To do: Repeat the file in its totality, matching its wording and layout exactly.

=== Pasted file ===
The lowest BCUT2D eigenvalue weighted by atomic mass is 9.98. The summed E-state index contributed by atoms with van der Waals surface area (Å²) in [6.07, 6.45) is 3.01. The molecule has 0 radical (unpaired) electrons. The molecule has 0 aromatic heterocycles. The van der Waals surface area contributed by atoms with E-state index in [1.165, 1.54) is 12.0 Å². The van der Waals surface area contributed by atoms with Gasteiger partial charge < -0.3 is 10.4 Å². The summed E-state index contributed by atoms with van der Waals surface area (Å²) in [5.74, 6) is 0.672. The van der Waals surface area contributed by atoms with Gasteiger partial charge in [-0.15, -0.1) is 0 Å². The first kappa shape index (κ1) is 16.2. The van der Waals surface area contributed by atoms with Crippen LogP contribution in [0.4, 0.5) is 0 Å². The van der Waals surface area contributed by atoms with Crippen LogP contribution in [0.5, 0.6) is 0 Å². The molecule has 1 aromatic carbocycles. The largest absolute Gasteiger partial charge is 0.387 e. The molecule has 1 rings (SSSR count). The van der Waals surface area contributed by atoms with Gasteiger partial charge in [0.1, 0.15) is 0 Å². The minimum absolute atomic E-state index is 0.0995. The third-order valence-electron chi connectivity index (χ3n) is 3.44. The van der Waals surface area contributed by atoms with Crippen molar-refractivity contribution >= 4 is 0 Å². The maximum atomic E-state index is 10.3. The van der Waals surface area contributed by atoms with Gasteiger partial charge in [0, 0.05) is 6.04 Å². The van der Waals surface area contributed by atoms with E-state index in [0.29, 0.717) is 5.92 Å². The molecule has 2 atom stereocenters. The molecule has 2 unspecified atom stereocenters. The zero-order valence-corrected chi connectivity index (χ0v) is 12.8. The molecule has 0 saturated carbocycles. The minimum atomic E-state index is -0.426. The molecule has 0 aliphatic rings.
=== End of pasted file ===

The lowest BCUT2D eigenvalue weighted by atomic mass is 9.98. The summed E-state index contributed by atoms with van der Waals surface area (Å²) in [6.07, 6.45) is 3.01. The molecule has 0 radical (unpaired) electrons. The molecule has 0 aromatic heterocycles. The van der Waals surface area contributed by atoms with E-state index in [1.165, 1.54) is 12.0 Å². The van der Waals surface area contributed by atoms with Gasteiger partial charge < -0.3 is 10.4 Å². The summed E-state index contributed by atoms with van der Waals surface area (Å²) in [5.74, 6) is 0.672. The van der Waals surface area contributed by atoms with Gasteiger partial charge in [-0.15, -0.1) is 0 Å². The first kappa shape index (κ1) is 16.2. The van der Waals surface area contributed by atoms with Crippen LogP contribution in [0.4, 0.5) is 0 Å². The van der Waals surface area contributed by atoms with Crippen LogP contribution in [0.5, 0.6) is 0 Å². The molecule has 1 aromatic carbocycles. The largest absolute Gasteiger partial charge is 0.387 e. The molecule has 1 rings (SSSR count). The van der Waals surface area contributed by atoms with Gasteiger partial charge in [0.1, 0.15) is 0 Å². The minimum absolute atomic E-state index is 0.0995. The third-order valence-electron chi connectivity index (χ3n) is 3.44. The van der Waals surface area contributed by atoms with Crippen molar-refractivity contribution >= 4 is 0 Å². The maximum atomic E-state index is 10.3. The van der Waals surface area contributed by atoms with Gasteiger partial charge in [0, 0.05) is 6.04 Å². The van der Waals surface area contributed by atoms with E-state index in [0.29, 0.717) is 5.92 Å². The molecule has 2 atom stereocenters. The molecule has 2 unspecified atom stereocenters. The zero-order valence-corrected chi connectivity index (χ0v) is 12.8. The molecule has 0 saturated carbocycles. The minimum atomic E-state index is -0.426. The molecule has 0 aliphatic rings.